There are multiple EV charging networks. You need to know which one(s) are in your travel realms and which one(s) work with your car.

Here are a some of the more common networks: Aerovironment, Blink, ChargePoint, nrg, and Tesla.

Charging Station Membership Cards

Tesla charging is a special case; we'll come back to them. Let's look at the others first. These networks require membership to access them. Find out which ones are in your area (more on this in the next section) and join those networks.

Tesla has two charging networks. The first is the Supercharger network, these are fast charge stations that can supply up to 170 miles of range in 30 minutes. No membership is required, other than owning a Tesla. These stations only work with post-Roadster Tesla vehicles (i.e., Model S, Model X, and soon Model 3). The second Tesla network is the Destination Charging network. These are generally at hotels, restaurants and shopping centers. They often include both Tesla wall chargers and Level 2 J1772 from other vendors. These may or may not be free. Hotel sites, for example, may only allow guests to use these stations.

Where Are The Charging Stations?

Here we are in step three. In step one, you figured out what types of charging stations your car supports. In step two, you joined your local (or planned travel route) charging networks. Now, to find the stations.

Some EVs have charging station locations in their nav system. This is handy but it may not include real-time availability information. Unless you have an internet connected car (like a Tesla), then you'll need to use a smartphone app like PlugShare for real-time info.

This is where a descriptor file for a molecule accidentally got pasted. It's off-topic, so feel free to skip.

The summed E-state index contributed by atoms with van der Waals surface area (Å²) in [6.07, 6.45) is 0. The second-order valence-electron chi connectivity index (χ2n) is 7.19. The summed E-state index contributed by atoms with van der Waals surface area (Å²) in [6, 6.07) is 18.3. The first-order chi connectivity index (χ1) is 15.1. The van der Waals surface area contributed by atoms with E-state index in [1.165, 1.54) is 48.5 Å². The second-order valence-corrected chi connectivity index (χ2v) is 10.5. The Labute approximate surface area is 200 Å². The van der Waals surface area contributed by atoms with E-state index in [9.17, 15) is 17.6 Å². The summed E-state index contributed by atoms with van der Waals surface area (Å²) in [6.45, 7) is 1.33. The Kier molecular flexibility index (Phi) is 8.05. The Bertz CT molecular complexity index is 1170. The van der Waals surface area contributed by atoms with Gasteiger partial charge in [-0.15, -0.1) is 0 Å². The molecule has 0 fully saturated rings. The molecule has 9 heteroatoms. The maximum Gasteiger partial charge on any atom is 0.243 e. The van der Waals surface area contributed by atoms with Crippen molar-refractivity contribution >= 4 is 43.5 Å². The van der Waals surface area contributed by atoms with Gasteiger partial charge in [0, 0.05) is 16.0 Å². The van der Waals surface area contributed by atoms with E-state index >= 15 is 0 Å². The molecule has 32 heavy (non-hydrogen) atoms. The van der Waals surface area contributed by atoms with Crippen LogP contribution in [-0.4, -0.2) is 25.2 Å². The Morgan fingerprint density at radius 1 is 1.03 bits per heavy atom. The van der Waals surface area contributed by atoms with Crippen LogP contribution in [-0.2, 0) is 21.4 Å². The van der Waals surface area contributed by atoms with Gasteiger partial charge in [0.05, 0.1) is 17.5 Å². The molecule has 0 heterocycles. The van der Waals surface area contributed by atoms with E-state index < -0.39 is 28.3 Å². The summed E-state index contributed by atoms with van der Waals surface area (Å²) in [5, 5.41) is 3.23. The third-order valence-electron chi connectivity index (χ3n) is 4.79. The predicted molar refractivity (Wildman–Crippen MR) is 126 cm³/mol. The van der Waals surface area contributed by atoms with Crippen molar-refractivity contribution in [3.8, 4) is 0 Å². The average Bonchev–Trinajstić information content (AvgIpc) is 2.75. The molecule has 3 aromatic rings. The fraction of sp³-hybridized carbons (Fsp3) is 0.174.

When you are planning a trip and you know you'll need to make a charging stop, it is very helpful to look these stations up on PlugShare see if they have been used recently and what, if any, notes others have left. These checks and notes are very useful. They will let you know if a station has been used recently and if it is operational. If it is down, you can make other plans.

Tip: when possible, go to a "charging cluster" such as Electric Avenue. Clusters have multiple charging stations. If one of the stations is non-operational or occupied, you can just pull into another stall.

Guerrilla Charging 

Occasionally, you may be traveling to regions that apparently have never heard of electric vehicles. Even in these areas, you may be able to charge with little or no problems. With the right adapter, nearly any electric outlet will do.

Guerrilla EV charging kit

Nearly any US campground with RV hook-up spots will have NEMA 14-50 outlets. These are 240V outlets and will get you 25 to 30 miles of range for each hour that you're plugged in there. In is not the 150 MPH of a DCFC, but if you only need another 50 miles to get to your destination, it can be a nice stop to explore a part of the world you would have previously just driven through.

Depending on how long you are planning on plugging in, many of these locations will allow you to charge for a small fee, whereas others may require you to pay the full overnight space fee. Be charming (not entitled) and you might be surprised that people can be very friendly. An EV is still a novelty and conversation starter in many places.